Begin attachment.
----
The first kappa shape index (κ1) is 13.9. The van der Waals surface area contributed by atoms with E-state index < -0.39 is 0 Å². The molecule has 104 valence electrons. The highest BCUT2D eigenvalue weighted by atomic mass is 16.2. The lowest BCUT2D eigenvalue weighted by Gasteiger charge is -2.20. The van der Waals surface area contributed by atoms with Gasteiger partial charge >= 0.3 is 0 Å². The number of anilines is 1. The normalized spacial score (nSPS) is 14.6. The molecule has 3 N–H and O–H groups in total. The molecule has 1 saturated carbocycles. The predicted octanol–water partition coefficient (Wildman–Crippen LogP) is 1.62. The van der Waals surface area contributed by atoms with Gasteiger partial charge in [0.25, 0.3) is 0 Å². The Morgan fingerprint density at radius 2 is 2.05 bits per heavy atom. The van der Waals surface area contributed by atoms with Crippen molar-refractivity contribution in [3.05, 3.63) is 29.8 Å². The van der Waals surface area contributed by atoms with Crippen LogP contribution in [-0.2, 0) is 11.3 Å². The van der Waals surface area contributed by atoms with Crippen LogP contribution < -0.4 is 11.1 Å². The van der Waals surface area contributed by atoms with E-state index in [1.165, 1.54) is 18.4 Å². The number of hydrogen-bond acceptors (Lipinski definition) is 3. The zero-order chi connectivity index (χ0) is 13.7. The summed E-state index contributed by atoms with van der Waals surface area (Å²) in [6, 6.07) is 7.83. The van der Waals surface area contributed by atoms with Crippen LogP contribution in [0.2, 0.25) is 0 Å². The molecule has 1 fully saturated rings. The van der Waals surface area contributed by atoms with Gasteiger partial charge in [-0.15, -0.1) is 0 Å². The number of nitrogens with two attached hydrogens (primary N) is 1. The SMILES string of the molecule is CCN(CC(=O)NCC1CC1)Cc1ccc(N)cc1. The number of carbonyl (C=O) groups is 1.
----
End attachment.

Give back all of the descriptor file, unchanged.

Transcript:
The first kappa shape index (κ1) is 13.9. The van der Waals surface area contributed by atoms with E-state index < -0.39 is 0 Å². The molecule has 104 valence electrons. The highest BCUT2D eigenvalue weighted by atomic mass is 16.2. The lowest BCUT2D eigenvalue weighted by Gasteiger charge is -2.20. The van der Waals surface area contributed by atoms with Gasteiger partial charge >= 0.3 is 0 Å². The number of anilines is 1. The normalized spacial score (nSPS) is 14.6. The molecule has 3 N–H and O–H groups in total. The molecule has 1 saturated carbocycles. The predicted octanol–water partition coefficient (Wildman–Crippen LogP) is 1.62. The van der Waals surface area contributed by atoms with Gasteiger partial charge in [0.25, 0.3) is 0 Å². The Morgan fingerprint density at radius 2 is 2.05 bits per heavy atom. The van der Waals surface area contributed by atoms with Crippen molar-refractivity contribution in [3.05, 3.63) is 29.8 Å². The van der Waals surface area contributed by atoms with Crippen LogP contribution in [-0.2, 0) is 11.3 Å². The van der Waals surface area contributed by atoms with Crippen LogP contribution < -0.4 is 11.1 Å². The van der Waals surface area contributed by atoms with E-state index in [1.165, 1.54) is 18.4 Å². The number of hydrogen-bond acceptors (Lipinski definition) is 3. The zero-order chi connectivity index (χ0) is 13.7. The summed E-state index contributed by atoms with van der Waals surface area (Å²) in [6, 6.07) is 7.83. The van der Waals surface area contributed by atoms with Crippen LogP contribution in [0.2, 0.25) is 0 Å². The molecule has 1 fully saturated rings. The van der Waals surface area contributed by atoms with Gasteiger partial charge in [-0.15, -0.1) is 0 Å². The number of nitrogens with two attached hydrogens (primary N) is 1. The SMILES string of the molecule is CCN(CC(=O)NCC1CC1)Cc1ccc(N)cc1. The number of carbonyl (C=O) groups is 1.